“Don’t Tread on Me.” “Remember the Alamo!” “Fifty-four Forty or Fight!” “Damn the torpedoes! Full speed ahead!” “Nuts!” The history of American foreign policy is full of pithy declarations that capture the country’s determination at pivotal moments in its history. Today marks the 114th anniversary of one such declaration: “Remember the Maine!”
The 354 men aboard the battleship USS Maine were enjoying a quiet evening on February 15, 1898, as the ship lay at anchor in Havana harbor. They had been dispatched to Cuba less than a month earlier to project American influence as the Cuban revolution against Spanish rule gained strength. But at 9:40 p.m. everything changed. An explosion rocked the ship’s magazines, tore apart its forward sections, and sent the Maine to the bottom of the harbor. Two hundred and fifty-two U.S. sailors died immediately; another fourteen would subsequently die of their wounds.
What had happened? The U.S. Navy’s initial investigation concluded that the explosion was caused by a naval mine. Who had laid it? The sensationalist American “yellow press” had no doubt about the answer to that question: the dastardly Spanish. William Randolph Hearst’s New York Journal roared that “The Warship Maine Was Split In Two By An Enemy’s Infernal Machine.”
The sinking of the Maine came at a time of heightened tensions between Washington and Madrid. So-called imperialists had for years been calling for the United States to assert itself more aggressively in the Western Hemisphere. (Theodore Roosevelt, one of the most prominent imperialist voices, said in 1896: “I should welcome almost any war, for I think this country needs one.”) The yellow press had been regaling their readers for months with stories of how the Spanish had savagely suppressed Cubans yearning for independence. And just days before the explosion aboard the Maine, Hearst’s Journal had published a confidential letter that Spain’s ambassador to the United States had written to the Spanish foreign minister. It belittled the American president, William McKinley, as “weak and a bidder for the admiration of the crowd.” Americans were furious at the disrespect shown the president.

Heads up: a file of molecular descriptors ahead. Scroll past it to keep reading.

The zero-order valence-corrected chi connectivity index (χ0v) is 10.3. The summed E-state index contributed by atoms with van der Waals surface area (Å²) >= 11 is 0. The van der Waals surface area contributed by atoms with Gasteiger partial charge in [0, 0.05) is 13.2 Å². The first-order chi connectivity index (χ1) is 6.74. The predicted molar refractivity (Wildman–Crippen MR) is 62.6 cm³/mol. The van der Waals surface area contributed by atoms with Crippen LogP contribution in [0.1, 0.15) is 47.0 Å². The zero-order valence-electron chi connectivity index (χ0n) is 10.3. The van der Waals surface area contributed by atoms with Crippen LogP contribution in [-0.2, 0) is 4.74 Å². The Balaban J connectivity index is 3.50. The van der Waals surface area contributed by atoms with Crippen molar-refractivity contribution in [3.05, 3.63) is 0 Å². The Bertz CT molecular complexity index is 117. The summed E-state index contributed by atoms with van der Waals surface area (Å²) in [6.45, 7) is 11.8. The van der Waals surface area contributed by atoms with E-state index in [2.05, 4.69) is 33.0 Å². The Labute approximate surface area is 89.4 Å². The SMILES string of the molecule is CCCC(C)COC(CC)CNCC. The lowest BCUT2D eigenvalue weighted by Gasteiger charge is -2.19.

The fate of the Maine galvanized the American public. As a Journal headline put it, “The Whole Country Thrills With War Fever.” And the fever did not break. In late April, McKinley reluctantly asked Congress to declare war on Spain. Congress did. Fighting in the Spanish-American War began in May. By August what future secretary of state John Hay famously dubbed a “splendid little war” was over. The United States emerged with a U.S.-backed government in Cuba, colonial possessions in Puerto Rico and the Philippines, and overwhelming influence throughout Latin America. The “American Century” had begun.
Although the sinking of the Maine stands as an epic event in the history of American foreign policy, it also remains unsolved. The Army Corps of Engineers examined the wreckage in 1911, and reaffirmed the Navy’s original conclusion that a mine had destroyed the Maine. However, in 1974 a review led by the Admiral Hyman G. Rickover, the legendary father of the U.S. nuclear navy, concluded that the explosion was most likely accidental, caused by a fire in an adjacent coal bunker. A 1998 computer analysis commissioned by the National Geographic Society concluded that, although there were signs of an external mine, the evidence was inconclusive.
The cause of the sinking of the Maine may still be a subject of historical debate. But its consequences are not. It helped lead, as Henry Cabot Lodge later wrote, to a war with results that “were many, startling, and of world-wide meaning.”
Remember the Maine.